Former China brokerage chief kills himself: Xinhua

(From AFP/Bloomberg)

The former head of Chinese brokerage Changjiang Securities has committed suicide, the official Xinhua news agency reported Tuesday, just weeks after the company said he was under investigation by authorities.

Changjiang Securities headquarters in Wuhan

Changjiang Securities headquarters in Wuhan

Yang Zezhu apparently jumped from a 12-storey residential building in the central city of Wuhan on Tuesday afternoon after leaving a suicide note, Xinhua said on its microblog. Police are still investigating the case.

In early January, Changjiang Securities said in a statement to the Shenzhen stock exchange that Yang was under investigation by the Communist Party corruption watchdog for suspected violations of discipline, a phrase that typically refers to graft.

AFP said that Yang stepped down soon afterwards as both chairman and party chief of the securities firm, a mid-sized brokerage that was ranked 17th by assets nationwide in 2014.

Bloomberg reported Tuesday that Changjiang Securities announced Yang’s resignation on Jan. 7, a day after the mid-sized Chinese brokerage said he had been placed under investigation. Yang, who was in his early 60s, was said to be suspected of violations of discipline for “personal reasons,” Changjiang said in a Jan. 6 statement.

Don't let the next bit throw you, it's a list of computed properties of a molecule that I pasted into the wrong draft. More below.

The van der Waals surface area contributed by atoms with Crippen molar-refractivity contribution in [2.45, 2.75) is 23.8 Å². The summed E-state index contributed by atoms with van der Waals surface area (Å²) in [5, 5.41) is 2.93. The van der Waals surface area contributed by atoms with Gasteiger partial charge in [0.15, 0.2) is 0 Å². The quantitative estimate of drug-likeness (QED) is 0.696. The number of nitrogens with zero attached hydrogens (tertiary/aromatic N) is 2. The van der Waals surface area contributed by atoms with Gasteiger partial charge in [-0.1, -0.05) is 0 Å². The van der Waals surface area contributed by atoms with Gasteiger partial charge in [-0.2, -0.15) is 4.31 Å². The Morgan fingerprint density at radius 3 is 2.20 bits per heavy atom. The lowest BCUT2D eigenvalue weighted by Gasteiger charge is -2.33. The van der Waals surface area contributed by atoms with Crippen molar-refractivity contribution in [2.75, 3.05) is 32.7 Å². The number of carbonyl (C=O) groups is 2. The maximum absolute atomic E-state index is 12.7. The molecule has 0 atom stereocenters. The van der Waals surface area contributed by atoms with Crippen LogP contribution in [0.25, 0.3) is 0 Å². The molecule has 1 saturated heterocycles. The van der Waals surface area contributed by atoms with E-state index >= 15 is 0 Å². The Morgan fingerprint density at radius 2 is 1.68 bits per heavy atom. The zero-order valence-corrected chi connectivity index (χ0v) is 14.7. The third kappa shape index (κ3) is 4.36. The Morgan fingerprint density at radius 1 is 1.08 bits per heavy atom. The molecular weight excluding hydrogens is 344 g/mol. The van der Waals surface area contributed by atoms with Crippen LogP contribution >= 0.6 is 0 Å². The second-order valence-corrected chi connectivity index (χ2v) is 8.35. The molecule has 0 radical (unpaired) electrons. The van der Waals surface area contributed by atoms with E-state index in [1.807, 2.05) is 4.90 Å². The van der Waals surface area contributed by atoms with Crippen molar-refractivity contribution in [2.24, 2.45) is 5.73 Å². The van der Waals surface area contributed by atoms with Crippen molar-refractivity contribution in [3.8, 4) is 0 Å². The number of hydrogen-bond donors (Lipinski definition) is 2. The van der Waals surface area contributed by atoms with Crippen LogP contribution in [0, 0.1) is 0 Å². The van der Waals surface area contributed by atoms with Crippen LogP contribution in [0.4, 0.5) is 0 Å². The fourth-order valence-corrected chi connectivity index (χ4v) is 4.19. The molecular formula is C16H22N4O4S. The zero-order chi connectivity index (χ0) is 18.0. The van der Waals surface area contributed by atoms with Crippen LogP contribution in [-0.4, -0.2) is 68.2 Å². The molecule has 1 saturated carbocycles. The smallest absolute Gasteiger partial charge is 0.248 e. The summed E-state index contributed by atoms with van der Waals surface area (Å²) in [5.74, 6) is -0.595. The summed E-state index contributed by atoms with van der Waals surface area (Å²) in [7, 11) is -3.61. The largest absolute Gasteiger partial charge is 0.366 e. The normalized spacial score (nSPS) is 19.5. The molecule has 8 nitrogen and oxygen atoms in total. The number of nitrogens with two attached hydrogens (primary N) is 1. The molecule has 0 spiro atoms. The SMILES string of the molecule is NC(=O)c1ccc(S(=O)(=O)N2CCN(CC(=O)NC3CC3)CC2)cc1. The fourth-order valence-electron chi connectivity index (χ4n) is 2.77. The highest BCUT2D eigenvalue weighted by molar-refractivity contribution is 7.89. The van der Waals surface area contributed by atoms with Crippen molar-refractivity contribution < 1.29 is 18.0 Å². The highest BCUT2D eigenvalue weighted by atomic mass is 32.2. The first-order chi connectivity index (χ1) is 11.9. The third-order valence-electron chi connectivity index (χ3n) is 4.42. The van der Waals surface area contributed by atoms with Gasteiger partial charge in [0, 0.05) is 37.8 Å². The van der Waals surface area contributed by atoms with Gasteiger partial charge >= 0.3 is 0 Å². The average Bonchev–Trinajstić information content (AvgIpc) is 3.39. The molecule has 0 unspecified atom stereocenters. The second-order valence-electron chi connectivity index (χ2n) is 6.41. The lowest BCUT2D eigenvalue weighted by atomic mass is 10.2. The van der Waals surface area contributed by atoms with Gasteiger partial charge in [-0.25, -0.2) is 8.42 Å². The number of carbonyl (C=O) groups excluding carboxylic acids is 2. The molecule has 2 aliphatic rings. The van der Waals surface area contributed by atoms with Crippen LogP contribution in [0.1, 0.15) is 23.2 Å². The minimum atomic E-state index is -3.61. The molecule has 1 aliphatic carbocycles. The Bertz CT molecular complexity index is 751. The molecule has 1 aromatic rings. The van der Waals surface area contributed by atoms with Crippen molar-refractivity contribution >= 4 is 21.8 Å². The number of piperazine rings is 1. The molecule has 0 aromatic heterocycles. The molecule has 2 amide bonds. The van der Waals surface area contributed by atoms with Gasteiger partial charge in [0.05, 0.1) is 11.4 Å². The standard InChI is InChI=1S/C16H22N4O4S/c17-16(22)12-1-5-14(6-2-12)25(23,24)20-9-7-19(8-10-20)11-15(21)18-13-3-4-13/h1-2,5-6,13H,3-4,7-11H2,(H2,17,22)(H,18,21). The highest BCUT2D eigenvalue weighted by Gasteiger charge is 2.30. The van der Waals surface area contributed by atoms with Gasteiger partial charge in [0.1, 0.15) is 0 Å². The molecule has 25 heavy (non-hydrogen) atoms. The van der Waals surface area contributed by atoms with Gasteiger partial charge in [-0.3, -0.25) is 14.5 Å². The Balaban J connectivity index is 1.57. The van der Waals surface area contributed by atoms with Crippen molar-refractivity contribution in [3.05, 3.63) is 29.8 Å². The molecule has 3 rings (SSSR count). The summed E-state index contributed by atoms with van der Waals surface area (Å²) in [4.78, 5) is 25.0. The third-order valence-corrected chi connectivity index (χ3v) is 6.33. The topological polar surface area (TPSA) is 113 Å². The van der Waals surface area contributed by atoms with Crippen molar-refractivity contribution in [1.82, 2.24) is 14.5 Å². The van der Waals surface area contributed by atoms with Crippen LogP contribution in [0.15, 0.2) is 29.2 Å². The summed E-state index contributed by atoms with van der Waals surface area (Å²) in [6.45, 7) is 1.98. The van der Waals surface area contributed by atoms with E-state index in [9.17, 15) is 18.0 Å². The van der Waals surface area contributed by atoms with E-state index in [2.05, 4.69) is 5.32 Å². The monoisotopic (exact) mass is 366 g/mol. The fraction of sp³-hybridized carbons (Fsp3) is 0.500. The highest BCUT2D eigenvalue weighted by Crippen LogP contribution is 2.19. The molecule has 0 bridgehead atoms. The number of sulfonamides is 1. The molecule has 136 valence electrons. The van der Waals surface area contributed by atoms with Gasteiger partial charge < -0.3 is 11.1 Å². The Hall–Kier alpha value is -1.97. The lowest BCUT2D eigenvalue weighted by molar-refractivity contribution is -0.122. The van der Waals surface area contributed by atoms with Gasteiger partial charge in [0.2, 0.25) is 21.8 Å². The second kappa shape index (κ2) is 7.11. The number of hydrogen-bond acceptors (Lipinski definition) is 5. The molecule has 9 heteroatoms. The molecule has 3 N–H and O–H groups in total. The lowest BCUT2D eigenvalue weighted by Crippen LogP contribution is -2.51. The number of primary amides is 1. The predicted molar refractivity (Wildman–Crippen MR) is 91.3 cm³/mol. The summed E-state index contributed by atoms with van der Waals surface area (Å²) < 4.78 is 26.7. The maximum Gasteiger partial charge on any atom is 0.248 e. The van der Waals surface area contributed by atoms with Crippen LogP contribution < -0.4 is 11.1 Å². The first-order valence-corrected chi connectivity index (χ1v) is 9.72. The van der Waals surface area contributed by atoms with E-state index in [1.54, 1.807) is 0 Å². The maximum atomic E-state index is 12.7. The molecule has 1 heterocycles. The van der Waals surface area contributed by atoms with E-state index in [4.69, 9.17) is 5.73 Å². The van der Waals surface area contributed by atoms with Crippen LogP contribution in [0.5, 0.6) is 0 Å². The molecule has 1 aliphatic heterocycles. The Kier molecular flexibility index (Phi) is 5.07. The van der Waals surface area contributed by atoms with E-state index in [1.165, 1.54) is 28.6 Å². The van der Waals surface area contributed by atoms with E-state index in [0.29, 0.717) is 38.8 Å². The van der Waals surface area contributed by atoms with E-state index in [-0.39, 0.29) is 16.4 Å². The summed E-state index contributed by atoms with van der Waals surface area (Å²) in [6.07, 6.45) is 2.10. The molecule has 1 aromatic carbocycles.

China’s financial sector has been the focus of official probes since last summer’s stock rout. Local regulators have vowed to rid the market of unethical behavior including “malicious” short-selling and share-rice price manipulation. The probes have snared top finance figures including officials at the securities regulator and executives at Citic Securities Co., the nation’s biggest brokerage.

Yang had a long career with state-owned companies in Hubei province, having served as chairman at several state-owned enterprises in the region, according to Changjiang Securities’ annual report. He had also steered the provincial branch of the State-owned Assets Supervision and Administration Commission. The agency is charged with overseeing government conglomerates, according to the report.



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